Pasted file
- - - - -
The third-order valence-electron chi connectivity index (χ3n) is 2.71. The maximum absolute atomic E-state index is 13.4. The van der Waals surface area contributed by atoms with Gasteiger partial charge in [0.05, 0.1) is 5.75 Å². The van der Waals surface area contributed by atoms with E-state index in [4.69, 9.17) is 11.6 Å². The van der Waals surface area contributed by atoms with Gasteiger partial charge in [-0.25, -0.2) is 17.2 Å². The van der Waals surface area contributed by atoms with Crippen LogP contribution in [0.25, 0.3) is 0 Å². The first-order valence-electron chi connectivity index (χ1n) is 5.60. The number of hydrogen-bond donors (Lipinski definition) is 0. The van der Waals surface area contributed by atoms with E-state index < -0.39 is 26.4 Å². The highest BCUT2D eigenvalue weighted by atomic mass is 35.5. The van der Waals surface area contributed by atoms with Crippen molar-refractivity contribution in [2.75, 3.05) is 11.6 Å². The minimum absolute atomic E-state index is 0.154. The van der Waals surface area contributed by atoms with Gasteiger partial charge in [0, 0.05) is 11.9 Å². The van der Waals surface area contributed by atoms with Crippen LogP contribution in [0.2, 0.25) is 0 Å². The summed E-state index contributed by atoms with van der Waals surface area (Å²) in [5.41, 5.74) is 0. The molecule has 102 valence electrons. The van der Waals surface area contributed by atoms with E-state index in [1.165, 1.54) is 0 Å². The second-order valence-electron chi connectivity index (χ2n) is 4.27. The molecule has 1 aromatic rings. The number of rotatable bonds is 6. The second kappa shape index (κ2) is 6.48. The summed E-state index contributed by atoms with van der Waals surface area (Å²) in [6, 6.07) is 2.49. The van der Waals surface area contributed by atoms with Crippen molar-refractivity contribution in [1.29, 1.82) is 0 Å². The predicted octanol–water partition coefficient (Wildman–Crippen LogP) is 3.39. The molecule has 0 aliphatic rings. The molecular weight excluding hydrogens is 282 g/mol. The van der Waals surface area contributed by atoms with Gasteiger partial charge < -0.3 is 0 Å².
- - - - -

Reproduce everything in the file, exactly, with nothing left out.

The third-order valence-electron chi connectivity index (χ3n) is 2.71. The maximum absolute atomic E-state index is 13.4. The van der Waals surface area contributed by atoms with Gasteiger partial charge in [0.05, 0.1) is 5.75 Å². The van der Waals surface area contributed by atoms with E-state index in [4.69, 9.17) is 11.6 Å². The van der Waals surface area contributed by atoms with Gasteiger partial charge in [-0.25, -0.2) is 17.2 Å². The van der Waals surface area contributed by atoms with Crippen LogP contribution in [0.25, 0.3) is 0 Å². The first-order valence-electron chi connectivity index (χ1n) is 5.60. The number of hydrogen-bond donors (Lipinski definition) is 0. The van der Waals surface area contributed by atoms with E-state index < -0.39 is 26.4 Å². The highest BCUT2D eigenvalue weighted by atomic mass is 35.5. The van der Waals surface area contributed by atoms with Crippen molar-refractivity contribution in [2.75, 3.05) is 11.6 Å². The minimum absolute atomic E-state index is 0.154. The van der Waals surface area contributed by atoms with Gasteiger partial charge in [0, 0.05) is 11.9 Å². The van der Waals surface area contributed by atoms with Crippen LogP contribution in [0.2, 0.25) is 0 Å². The summed E-state index contributed by atoms with van der Waals surface area (Å²) in [5.41, 5.74) is 0. The molecule has 102 valence electrons. The van der Waals surface area contributed by atoms with E-state index in [1.165, 1.54) is 0 Å². The second-order valence-electron chi connectivity index (χ2n) is 4.27. The molecule has 1 aromatic rings. The number of rotatable bonds is 6. The second kappa shape index (κ2) is 6.48. The summed E-state index contributed by atoms with van der Waals surface area (Å²) in [6, 6.07) is 2.49. The van der Waals surface area contributed by atoms with Crippen molar-refractivity contribution in [1.29, 1.82) is 0 Å². The predicted octanol–water partition coefficient (Wildman–Crippen LogP) is 3.39. The molecule has 0 aliphatic rings. The molecular weight excluding hydrogens is 282 g/mol. The van der Waals surface area contributed by atoms with Gasteiger partial charge < -0.3 is 0 Å².